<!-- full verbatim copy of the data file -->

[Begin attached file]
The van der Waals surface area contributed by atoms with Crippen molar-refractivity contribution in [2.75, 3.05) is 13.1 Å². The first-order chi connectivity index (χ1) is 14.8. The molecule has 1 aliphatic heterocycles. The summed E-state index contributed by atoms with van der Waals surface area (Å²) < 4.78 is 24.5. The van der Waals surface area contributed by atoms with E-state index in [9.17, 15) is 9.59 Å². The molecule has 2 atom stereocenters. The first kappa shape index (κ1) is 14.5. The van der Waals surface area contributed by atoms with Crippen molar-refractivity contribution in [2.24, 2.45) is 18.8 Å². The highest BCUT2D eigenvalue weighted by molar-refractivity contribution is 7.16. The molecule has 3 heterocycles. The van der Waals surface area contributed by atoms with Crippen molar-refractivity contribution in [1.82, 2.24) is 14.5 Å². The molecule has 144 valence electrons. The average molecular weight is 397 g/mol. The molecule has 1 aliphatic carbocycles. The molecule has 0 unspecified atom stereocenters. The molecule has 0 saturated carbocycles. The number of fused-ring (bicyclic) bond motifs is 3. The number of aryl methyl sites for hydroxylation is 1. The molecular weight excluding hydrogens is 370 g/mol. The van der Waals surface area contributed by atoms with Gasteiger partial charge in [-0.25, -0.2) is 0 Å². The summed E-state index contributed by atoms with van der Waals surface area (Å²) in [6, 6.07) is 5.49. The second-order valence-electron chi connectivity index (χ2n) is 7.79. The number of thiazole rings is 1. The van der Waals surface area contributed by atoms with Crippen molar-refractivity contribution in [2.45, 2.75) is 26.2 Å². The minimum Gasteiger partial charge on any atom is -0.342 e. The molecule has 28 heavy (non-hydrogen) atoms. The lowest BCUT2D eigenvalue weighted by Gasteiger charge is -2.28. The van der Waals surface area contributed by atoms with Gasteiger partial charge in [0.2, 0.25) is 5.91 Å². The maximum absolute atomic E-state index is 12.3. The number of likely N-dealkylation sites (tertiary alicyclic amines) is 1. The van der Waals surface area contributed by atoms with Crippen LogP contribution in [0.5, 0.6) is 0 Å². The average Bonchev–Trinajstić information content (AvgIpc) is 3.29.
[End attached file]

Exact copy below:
The van der Waals surface area contributed by atoms with Crippen molar-refractivity contribution in [2.75, 3.05) is 13.1 Å². The first-order chi connectivity index (χ1) is 14.8. The molecule has 1 aliphatic heterocycles. The summed E-state index contributed by atoms with van der Waals surface area (Å²) < 4.78 is 24.5. The van der Waals surface area contributed by atoms with E-state index in [9.17, 15) is 9.59 Å². The molecule has 2 atom stereocenters. The first kappa shape index (κ1) is 14.5. The van der Waals surface area contributed by atoms with Crippen molar-refractivity contribution in [2.24, 2.45) is 18.8 Å². The highest BCUT2D eigenvalue weighted by molar-refractivity contribution is 7.16. The molecule has 3 heterocycles. The van der Waals surface area contributed by atoms with Crippen molar-refractivity contribution in [1.82, 2.24) is 14.5 Å². The molecule has 144 valence electrons. The average molecular weight is 397 g/mol. The molecule has 1 aliphatic carbocycles. The molecule has 0 unspecified atom stereocenters. The molecule has 0 saturated carbocycles. The number of fused-ring (bicyclic) bond motifs is 3. The number of aryl methyl sites for hydroxylation is 1. The molecular weight excluding hydrogens is 370 g/mol. The van der Waals surface area contributed by atoms with Gasteiger partial charge in [-0.25, -0.2) is 0 Å². The summed E-state index contributed by atoms with van der Waals surface area (Å²) in [6, 6.07) is 5.49. The second-order valence-electron chi connectivity index (χ2n) is 7.79. The number of thiazole rings is 1. The van der Waals surface area contributed by atoms with Crippen molar-refractivity contribution in [2.45, 2.75) is 26.2 Å². The minimum Gasteiger partial charge on any atom is -0.342 e. The molecule has 28 heavy (non-hydrogen) atoms. The lowest BCUT2D eigenvalue weighted by Gasteiger charge is -2.28. The van der Waals surface area contributed by atoms with Gasteiger partial charge in [0.2, 0.25) is 5.91 Å². The maximum absolute atomic E-state index is 12.3. The number of likely N-dealkylation sites (tertiary alicyclic amines) is 1. The van der Waals surface area contributed by atoms with Crippen LogP contribution in [0.5, 0.6) is 0 Å². The average Bonchev–Trinajstić information content (AvgIpc) is 3.29.